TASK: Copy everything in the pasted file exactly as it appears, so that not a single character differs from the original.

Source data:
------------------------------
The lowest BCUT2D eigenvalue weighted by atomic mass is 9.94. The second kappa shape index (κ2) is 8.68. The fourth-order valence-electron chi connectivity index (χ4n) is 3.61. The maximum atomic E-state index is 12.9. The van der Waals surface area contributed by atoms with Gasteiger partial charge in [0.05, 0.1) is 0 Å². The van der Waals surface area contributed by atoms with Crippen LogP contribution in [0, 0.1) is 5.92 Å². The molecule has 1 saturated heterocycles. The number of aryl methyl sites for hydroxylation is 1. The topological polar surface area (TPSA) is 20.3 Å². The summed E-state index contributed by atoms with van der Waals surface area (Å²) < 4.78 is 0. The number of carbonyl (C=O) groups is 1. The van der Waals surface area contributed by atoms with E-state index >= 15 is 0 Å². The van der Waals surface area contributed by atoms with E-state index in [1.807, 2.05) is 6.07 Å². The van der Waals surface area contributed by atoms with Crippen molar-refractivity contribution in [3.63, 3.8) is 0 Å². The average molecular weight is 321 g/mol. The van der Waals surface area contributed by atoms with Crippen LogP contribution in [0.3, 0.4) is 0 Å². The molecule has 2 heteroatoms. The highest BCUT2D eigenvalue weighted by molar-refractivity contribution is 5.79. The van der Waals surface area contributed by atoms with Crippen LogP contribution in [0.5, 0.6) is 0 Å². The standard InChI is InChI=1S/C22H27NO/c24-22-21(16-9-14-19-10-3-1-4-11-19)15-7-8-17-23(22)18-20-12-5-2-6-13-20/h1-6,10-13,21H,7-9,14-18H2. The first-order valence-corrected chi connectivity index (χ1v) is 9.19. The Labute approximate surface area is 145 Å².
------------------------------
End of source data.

The lowest BCUT2D eigenvalue weighted by atomic mass is 9.94. The second kappa shape index (κ2) is 8.68. The fourth-order valence-electron chi connectivity index (χ4n) is 3.61. The maximum atomic E-state index is 12.9. The van der Waals surface area contributed by atoms with Gasteiger partial charge in [0.05, 0.1) is 0 Å². The van der Waals surface area contributed by atoms with Crippen LogP contribution in [0, 0.1) is 5.92 Å². The molecule has 1 saturated heterocycles. The number of aryl methyl sites for hydroxylation is 1. The topological polar surface area (TPSA) is 20.3 Å². The summed E-state index contributed by atoms with van der Waals surface area (Å²) < 4.78 is 0. The number of carbonyl (C=O) groups is 1. The van der Waals surface area contributed by atoms with E-state index >= 15 is 0 Å². The van der Waals surface area contributed by atoms with E-state index in [1.807, 2.05) is 6.07 Å². The van der Waals surface area contributed by atoms with Crippen molar-refractivity contribution in [3.63, 3.8) is 0 Å². The average molecular weight is 321 g/mol. The van der Waals surface area contributed by atoms with Crippen LogP contribution in [0.3, 0.4) is 0 Å². The molecule has 2 heteroatoms. The highest BCUT2D eigenvalue weighted by molar-refractivity contribution is 5.79. The van der Waals surface area contributed by atoms with Crippen LogP contribution in [0.5, 0.6) is 0 Å². The standard InChI is InChI=1S/C22H27NO/c24-22-21(16-9-14-19-10-3-1-4-11-19)15-7-8-17-23(22)18-20-12-5-2-6-13-20/h1-6,10-13,21H,7-9,14-18H2. The first-order valence-corrected chi connectivity index (χ1v) is 9.19. The Labute approximate surface area is 145 Å².